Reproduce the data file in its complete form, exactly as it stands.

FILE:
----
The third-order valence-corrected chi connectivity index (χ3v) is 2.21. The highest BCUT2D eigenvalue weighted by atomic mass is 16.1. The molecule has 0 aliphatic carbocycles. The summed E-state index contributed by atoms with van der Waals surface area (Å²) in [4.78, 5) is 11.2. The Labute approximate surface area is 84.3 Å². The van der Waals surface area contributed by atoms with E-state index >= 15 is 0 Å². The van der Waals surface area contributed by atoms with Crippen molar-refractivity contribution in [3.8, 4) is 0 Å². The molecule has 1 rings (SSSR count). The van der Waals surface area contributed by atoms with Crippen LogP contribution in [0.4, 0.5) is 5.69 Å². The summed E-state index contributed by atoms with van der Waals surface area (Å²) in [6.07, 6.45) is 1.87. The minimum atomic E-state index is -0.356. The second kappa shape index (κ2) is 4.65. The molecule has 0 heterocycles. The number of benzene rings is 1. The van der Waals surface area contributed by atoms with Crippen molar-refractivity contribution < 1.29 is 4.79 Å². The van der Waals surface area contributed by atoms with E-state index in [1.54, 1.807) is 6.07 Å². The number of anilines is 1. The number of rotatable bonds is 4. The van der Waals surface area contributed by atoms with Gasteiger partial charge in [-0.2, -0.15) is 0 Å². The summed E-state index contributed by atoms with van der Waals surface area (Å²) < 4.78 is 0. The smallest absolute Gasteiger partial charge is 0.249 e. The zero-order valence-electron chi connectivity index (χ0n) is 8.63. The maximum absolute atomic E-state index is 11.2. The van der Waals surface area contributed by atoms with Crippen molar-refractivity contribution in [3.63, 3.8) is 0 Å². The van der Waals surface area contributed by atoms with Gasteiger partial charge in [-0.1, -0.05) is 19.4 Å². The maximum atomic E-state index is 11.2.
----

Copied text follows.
The third-order valence-corrected chi connectivity index (χ3v) is 2.21. The highest BCUT2D eigenvalue weighted by atomic mass is 16.1. The molecule has 0 aliphatic carbocycles. The summed E-state index contributed by atoms with van der Waals surface area (Å²) in [4.78, 5) is 11.2. The Labute approximate surface area is 84.3 Å². The van der Waals surface area contributed by atoms with E-state index >= 15 is 0 Å². The van der Waals surface area contributed by atoms with Crippen molar-refractivity contribution in [3.8, 4) is 0 Å². The molecule has 1 rings (SSSR count). The van der Waals surface area contributed by atoms with Crippen LogP contribution in [0.4, 0.5) is 5.69 Å². The summed E-state index contributed by atoms with van der Waals surface area (Å²) in [6.07, 6.45) is 1.87. The minimum atomic E-state index is -0.356. The second kappa shape index (κ2) is 4.65. The molecule has 0 heterocycles. The number of benzene rings is 1. The van der Waals surface area contributed by atoms with Crippen molar-refractivity contribution < 1.29 is 4.79 Å². The van der Waals surface area contributed by atoms with E-state index in [1.54, 1.807) is 6.07 Å². The number of anilines is 1. The number of rotatable bonds is 4. The van der Waals surface area contributed by atoms with Gasteiger partial charge in [-0.2, -0.15) is 0 Å². The summed E-state index contributed by atoms with van der Waals surface area (Å²) < 4.78 is 0. The smallest absolute Gasteiger partial charge is 0.249 e. The zero-order valence-electron chi connectivity index (χ0n) is 8.63. The maximum absolute atomic E-state index is 11.2. The van der Waals surface area contributed by atoms with Crippen molar-refractivity contribution in [3.63, 3.8) is 0 Å². The van der Waals surface area contributed by atoms with Gasteiger partial charge in [-0.1, -0.05) is 19.4 Å². The maximum atomic E-state index is 11.2.